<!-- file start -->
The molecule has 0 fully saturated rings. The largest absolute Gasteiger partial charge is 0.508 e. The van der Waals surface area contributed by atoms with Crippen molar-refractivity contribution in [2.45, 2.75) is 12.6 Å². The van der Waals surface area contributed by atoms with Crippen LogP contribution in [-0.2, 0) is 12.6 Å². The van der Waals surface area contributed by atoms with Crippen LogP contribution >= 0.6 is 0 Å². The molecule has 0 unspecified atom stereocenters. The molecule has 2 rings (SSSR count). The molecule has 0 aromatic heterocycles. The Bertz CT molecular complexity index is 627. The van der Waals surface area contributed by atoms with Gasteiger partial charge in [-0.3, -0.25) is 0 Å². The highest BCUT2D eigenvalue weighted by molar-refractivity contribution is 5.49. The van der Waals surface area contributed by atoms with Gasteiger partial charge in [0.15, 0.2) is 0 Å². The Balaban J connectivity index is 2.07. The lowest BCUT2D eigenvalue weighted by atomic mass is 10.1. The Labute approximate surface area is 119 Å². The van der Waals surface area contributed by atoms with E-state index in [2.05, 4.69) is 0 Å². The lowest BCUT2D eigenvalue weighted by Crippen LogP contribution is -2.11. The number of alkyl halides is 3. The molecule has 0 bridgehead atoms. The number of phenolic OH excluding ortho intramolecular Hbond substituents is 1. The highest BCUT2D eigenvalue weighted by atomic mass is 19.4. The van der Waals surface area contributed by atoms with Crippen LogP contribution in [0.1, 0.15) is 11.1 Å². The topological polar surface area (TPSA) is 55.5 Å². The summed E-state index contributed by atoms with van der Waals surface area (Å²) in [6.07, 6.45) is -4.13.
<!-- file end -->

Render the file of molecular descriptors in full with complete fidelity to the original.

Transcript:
The molecule has 0 fully saturated rings. The largest absolute Gasteiger partial charge is 0.508 e. The van der Waals surface area contributed by atoms with Crippen molar-refractivity contribution in [2.45, 2.75) is 12.6 Å². The van der Waals surface area contributed by atoms with Crippen LogP contribution in [-0.2, 0) is 12.6 Å². The van der Waals surface area contributed by atoms with Crippen LogP contribution >= 0.6 is 0 Å². The molecule has 0 unspecified atom stereocenters. The molecule has 2 rings (SSSR count). The molecule has 0 aromatic heterocycles. The Bertz CT molecular complexity index is 627. The van der Waals surface area contributed by atoms with Gasteiger partial charge in [-0.3, -0.25) is 0 Å². The highest BCUT2D eigenvalue weighted by molar-refractivity contribution is 5.49. The van der Waals surface area contributed by atoms with Gasteiger partial charge in [0.15, 0.2) is 0 Å². The Balaban J connectivity index is 2.07. The lowest BCUT2D eigenvalue weighted by atomic mass is 10.1. The Labute approximate surface area is 119 Å². The van der Waals surface area contributed by atoms with E-state index in [2.05, 4.69) is 0 Å². The lowest BCUT2D eigenvalue weighted by Crippen LogP contribution is -2.11. The number of alkyl halides is 3. The molecule has 0 bridgehead atoms. The number of phenolic OH excluding ortho intramolecular Hbond substituents is 1. The highest BCUT2D eigenvalue weighted by atomic mass is 19.4. The van der Waals surface area contributed by atoms with Crippen LogP contribution in [0.1, 0.15) is 11.1 Å². The topological polar surface area (TPSA) is 55.5 Å². The summed E-state index contributed by atoms with van der Waals surface area (Å²) in [6.07, 6.45) is -4.13.